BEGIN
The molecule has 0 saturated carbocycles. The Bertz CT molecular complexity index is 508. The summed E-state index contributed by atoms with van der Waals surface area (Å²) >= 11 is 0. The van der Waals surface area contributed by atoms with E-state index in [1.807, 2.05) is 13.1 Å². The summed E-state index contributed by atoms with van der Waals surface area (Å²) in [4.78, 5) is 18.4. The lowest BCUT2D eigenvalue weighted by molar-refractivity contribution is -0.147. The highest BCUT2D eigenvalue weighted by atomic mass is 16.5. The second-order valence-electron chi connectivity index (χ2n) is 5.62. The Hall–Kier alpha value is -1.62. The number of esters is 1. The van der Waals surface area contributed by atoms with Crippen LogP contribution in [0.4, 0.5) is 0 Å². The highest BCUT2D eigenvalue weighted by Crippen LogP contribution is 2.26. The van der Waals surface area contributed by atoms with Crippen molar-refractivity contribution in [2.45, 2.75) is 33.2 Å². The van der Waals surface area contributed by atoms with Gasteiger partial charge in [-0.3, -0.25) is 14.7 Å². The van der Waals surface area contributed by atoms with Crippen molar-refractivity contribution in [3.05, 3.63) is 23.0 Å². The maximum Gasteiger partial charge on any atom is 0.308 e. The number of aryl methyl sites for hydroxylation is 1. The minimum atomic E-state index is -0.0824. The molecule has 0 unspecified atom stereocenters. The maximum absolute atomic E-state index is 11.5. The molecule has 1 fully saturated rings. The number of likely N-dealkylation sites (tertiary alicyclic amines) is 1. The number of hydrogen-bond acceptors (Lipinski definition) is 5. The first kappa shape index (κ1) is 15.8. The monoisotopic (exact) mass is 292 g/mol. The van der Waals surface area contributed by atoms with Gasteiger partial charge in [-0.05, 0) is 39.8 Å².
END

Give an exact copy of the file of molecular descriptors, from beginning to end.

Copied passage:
The molecule has 0 saturated carbocycles. The Bertz CT molecular complexity index is 508. The summed E-state index contributed by atoms with van der Waals surface area (Å²) >= 11 is 0. The van der Waals surface area contributed by atoms with E-state index in [1.807, 2.05) is 13.1 Å². The summed E-state index contributed by atoms with van der Waals surface area (Å²) in [4.78, 5) is 18.4. The lowest BCUT2D eigenvalue weighted by molar-refractivity contribution is -0.147. The highest BCUT2D eigenvalue weighted by atomic mass is 16.5. The second-order valence-electron chi connectivity index (χ2n) is 5.62. The Hall–Kier alpha value is -1.62. The number of esters is 1. The van der Waals surface area contributed by atoms with Crippen LogP contribution in [0.4, 0.5) is 0 Å². The highest BCUT2D eigenvalue weighted by Crippen LogP contribution is 2.26. The van der Waals surface area contributed by atoms with Crippen molar-refractivity contribution in [2.45, 2.75) is 33.2 Å². The van der Waals surface area contributed by atoms with Gasteiger partial charge in [-0.3, -0.25) is 14.7 Å². The van der Waals surface area contributed by atoms with Crippen molar-refractivity contribution in [3.05, 3.63) is 23.0 Å². The maximum Gasteiger partial charge on any atom is 0.308 e. The number of aryl methyl sites for hydroxylation is 1. The minimum atomic E-state index is -0.0824. The molecule has 0 unspecified atom stereocenters. The maximum absolute atomic E-state index is 11.5. The molecule has 1 fully saturated rings. The number of likely N-dealkylation sites (tertiary alicyclic amines) is 1. The number of hydrogen-bond acceptors (Lipinski definition) is 5. The first kappa shape index (κ1) is 15.8. The monoisotopic (exact) mass is 292 g/mol. The van der Waals surface area contributed by atoms with Gasteiger partial charge in [-0.05, 0) is 39.8 Å².